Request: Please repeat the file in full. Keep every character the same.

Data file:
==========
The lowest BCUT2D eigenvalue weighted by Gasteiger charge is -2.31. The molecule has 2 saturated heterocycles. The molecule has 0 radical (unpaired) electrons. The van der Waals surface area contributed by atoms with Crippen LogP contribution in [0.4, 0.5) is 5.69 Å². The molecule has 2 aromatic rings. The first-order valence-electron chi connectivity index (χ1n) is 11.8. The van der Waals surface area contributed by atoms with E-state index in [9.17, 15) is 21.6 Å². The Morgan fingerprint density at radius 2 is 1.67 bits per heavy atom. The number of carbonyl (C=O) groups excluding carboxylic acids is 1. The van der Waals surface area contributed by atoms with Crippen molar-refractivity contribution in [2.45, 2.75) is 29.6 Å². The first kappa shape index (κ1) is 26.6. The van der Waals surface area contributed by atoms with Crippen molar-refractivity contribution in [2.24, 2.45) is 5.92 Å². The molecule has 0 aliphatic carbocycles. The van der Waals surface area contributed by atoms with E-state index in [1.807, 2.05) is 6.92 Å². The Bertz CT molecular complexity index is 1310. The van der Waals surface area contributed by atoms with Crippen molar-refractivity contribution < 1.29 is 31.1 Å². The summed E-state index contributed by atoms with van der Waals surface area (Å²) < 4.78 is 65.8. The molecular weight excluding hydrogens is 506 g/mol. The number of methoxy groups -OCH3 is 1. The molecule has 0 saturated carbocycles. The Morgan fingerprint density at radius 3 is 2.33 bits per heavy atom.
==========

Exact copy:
The lowest BCUT2D eigenvalue weighted by Gasteiger charge is -2.31. The molecule has 2 saturated heterocycles. The molecule has 0 radical (unpaired) electrons. The van der Waals surface area contributed by atoms with Crippen LogP contribution in [0.4, 0.5) is 5.69 Å². The molecule has 2 aromatic rings. The first-order valence-electron chi connectivity index (χ1n) is 11.8. The van der Waals surface area contributed by atoms with E-state index in [9.17, 15) is 21.6 Å². The Morgan fingerprint density at radius 2 is 1.67 bits per heavy atom. The number of carbonyl (C=O) groups excluding carboxylic acids is 1. The van der Waals surface area contributed by atoms with Crippen molar-refractivity contribution in [2.45, 2.75) is 29.6 Å². The first kappa shape index (κ1) is 26.6. The van der Waals surface area contributed by atoms with Crippen molar-refractivity contribution in [2.24, 2.45) is 5.92 Å². The molecule has 0 aliphatic carbocycles. The van der Waals surface area contributed by atoms with E-state index in [1.807, 2.05) is 6.92 Å². The Bertz CT molecular complexity index is 1310. The van der Waals surface area contributed by atoms with Crippen molar-refractivity contribution < 1.29 is 31.1 Å². The summed E-state index contributed by atoms with van der Waals surface area (Å²) < 4.78 is 65.8. The molecular weight excluding hydrogens is 506 g/mol. The number of methoxy groups -OCH3 is 1. The molecule has 0 saturated carbocycles. The Morgan fingerprint density at radius 3 is 2.33 bits per heavy atom.